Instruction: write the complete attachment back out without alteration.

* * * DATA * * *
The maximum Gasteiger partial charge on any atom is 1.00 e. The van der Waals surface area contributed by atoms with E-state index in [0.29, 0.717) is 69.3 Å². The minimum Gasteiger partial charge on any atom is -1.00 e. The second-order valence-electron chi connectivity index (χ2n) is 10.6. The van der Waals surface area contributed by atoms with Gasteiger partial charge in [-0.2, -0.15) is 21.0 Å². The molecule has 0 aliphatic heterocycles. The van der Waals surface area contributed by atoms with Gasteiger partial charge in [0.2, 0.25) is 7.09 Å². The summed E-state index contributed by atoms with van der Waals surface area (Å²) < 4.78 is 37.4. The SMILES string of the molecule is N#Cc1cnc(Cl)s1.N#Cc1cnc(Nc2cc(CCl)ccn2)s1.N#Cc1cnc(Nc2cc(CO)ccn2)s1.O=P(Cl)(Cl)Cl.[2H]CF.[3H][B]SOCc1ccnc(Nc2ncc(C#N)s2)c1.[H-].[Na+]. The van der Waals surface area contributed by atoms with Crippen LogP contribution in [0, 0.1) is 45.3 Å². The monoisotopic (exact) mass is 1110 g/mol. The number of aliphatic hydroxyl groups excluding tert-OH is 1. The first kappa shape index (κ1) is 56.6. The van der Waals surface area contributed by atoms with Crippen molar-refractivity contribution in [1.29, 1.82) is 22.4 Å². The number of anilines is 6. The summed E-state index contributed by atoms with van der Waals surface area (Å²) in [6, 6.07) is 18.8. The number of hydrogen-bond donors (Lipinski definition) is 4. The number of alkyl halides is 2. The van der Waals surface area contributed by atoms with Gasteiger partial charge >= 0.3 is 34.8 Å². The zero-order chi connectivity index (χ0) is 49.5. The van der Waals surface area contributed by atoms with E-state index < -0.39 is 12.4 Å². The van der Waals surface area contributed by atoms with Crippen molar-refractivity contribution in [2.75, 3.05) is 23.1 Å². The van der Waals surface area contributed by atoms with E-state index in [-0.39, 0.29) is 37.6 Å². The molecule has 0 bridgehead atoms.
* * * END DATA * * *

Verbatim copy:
The maximum Gasteiger partial charge on any atom is 1.00 e. The van der Waals surface area contributed by atoms with E-state index in [0.29, 0.717) is 69.3 Å². The minimum Gasteiger partial charge on any atom is -1.00 e. The second-order valence-electron chi connectivity index (χ2n) is 10.6. The van der Waals surface area contributed by atoms with Gasteiger partial charge in [-0.2, -0.15) is 21.0 Å². The molecule has 0 aliphatic heterocycles. The van der Waals surface area contributed by atoms with Gasteiger partial charge in [0.2, 0.25) is 7.09 Å². The summed E-state index contributed by atoms with van der Waals surface area (Å²) < 4.78 is 37.4. The SMILES string of the molecule is N#Cc1cnc(Cl)s1.N#Cc1cnc(Nc2cc(CCl)ccn2)s1.N#Cc1cnc(Nc2cc(CO)ccn2)s1.O=P(Cl)(Cl)Cl.[2H]CF.[3H][B]SOCc1ccnc(Nc2ncc(C#N)s2)c1.[H-].[Na+]. The van der Waals surface area contributed by atoms with Crippen LogP contribution in [0, 0.1) is 45.3 Å². The monoisotopic (exact) mass is 1110 g/mol. The number of aliphatic hydroxyl groups excluding tert-OH is 1. The first kappa shape index (κ1) is 56.6. The van der Waals surface area contributed by atoms with Crippen molar-refractivity contribution in [1.29, 1.82) is 22.4 Å². The number of anilines is 6. The summed E-state index contributed by atoms with van der Waals surface area (Å²) in [6, 6.07) is 18.8. The number of hydrogen-bond donors (Lipinski definition) is 4. The number of alkyl halides is 2. The van der Waals surface area contributed by atoms with Gasteiger partial charge >= 0.3 is 34.8 Å². The zero-order chi connectivity index (χ0) is 49.5. The van der Waals surface area contributed by atoms with E-state index < -0.39 is 12.4 Å². The van der Waals surface area contributed by atoms with Crippen molar-refractivity contribution in [2.75, 3.05) is 23.1 Å². The van der Waals surface area contributed by atoms with E-state index in [-0.39, 0.29) is 37.6 Å². The molecule has 0 bridgehead atoms.